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How much can a traveler trust online hotel reviews? What makes these reviews trustworthy – and what would make them not trustworthy? What lies ahead for travel review aggregators like TripAdvisor, Travelocity, Booking.com, Yelp, and Expedia?
Answers to these questions – and more – have been proposed in a newly released infographic published on travel news site Tnooz.
(Check out: “5 Awesome Tips for Improving Customer Engagement”)
The infographic reveals numbers and truths about online hotel reviews. These include:
- A staggering 95 percent of travelers say that reviews are trustworthy. Meanwhile, 78 percent admit that reviews help them feel more confident about their travel decisions (choosing a destination, finding flights and hotels, booking a property, etc.) and 53 percent won’t book a hotel that doesn’t have any reviews.
- To some degree, the trust that travelers have on reviews seems to be paying off. 80 percent, in fact, believe that based on the reviews, the hotel they booked actually met their expectations. A further 15 percent believe that the hotel exceeded the expectations that were generated after consulting and tracking online hotel reviews. These numbers can only serve to solidify the value of online review sites, for travel and for other service-based businesses.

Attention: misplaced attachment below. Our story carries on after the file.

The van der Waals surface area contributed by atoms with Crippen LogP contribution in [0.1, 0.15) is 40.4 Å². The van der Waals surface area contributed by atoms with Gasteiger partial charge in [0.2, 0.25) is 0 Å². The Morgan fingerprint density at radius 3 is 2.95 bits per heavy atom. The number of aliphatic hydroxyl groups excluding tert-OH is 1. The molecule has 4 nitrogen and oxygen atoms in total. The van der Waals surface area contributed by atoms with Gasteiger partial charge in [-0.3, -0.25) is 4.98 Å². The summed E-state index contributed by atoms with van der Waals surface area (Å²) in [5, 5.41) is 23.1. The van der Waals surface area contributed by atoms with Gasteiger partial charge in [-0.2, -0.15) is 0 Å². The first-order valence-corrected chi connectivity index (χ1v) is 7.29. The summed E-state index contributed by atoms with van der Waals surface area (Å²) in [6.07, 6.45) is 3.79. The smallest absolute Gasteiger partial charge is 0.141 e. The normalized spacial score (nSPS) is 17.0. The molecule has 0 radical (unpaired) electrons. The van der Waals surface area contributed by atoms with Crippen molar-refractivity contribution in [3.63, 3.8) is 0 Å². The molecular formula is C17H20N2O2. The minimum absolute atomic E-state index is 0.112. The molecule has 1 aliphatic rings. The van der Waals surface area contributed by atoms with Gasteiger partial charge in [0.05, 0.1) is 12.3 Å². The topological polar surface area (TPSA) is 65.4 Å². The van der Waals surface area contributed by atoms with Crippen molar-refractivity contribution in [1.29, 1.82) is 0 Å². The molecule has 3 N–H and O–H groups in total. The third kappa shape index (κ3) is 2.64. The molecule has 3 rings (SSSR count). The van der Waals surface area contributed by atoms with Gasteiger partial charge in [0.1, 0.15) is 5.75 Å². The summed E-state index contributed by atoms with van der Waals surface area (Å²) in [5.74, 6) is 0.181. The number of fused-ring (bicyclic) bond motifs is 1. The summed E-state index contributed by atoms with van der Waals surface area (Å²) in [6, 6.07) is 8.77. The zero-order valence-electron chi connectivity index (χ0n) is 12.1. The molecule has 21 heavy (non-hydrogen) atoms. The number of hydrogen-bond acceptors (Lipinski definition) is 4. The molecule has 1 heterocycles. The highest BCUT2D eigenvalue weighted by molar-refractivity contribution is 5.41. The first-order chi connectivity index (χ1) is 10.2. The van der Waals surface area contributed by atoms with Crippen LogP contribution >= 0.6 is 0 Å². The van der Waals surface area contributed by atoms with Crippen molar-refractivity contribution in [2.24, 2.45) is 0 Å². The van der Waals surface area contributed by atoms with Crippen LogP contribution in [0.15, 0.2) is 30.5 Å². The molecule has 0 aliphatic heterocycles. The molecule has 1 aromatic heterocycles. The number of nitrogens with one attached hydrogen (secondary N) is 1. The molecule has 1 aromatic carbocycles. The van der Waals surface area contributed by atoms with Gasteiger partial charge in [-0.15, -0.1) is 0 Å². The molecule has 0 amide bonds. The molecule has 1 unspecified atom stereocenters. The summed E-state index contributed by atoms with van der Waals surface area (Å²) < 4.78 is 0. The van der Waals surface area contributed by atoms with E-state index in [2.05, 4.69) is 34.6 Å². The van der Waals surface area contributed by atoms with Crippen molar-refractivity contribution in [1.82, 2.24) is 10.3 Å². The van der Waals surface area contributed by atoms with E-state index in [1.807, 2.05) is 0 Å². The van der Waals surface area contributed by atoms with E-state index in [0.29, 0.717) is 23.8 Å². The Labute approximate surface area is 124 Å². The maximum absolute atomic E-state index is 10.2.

- Hotel managers and other travel-related business owners should pay careful attention to these next couple of numbers: according to the infographic, 84 percent of travelers say that seeing management respond to reviews (in an appropriate, professional manner) improves their impression of a hotel, while 78 percent feel that the hotel that responds to reviews cares more about their guests than those who do not at all respond to reviews. (Check out: “Best Practices for Responding to Online Reviews”)
Interested to know more? Check out the infographic below: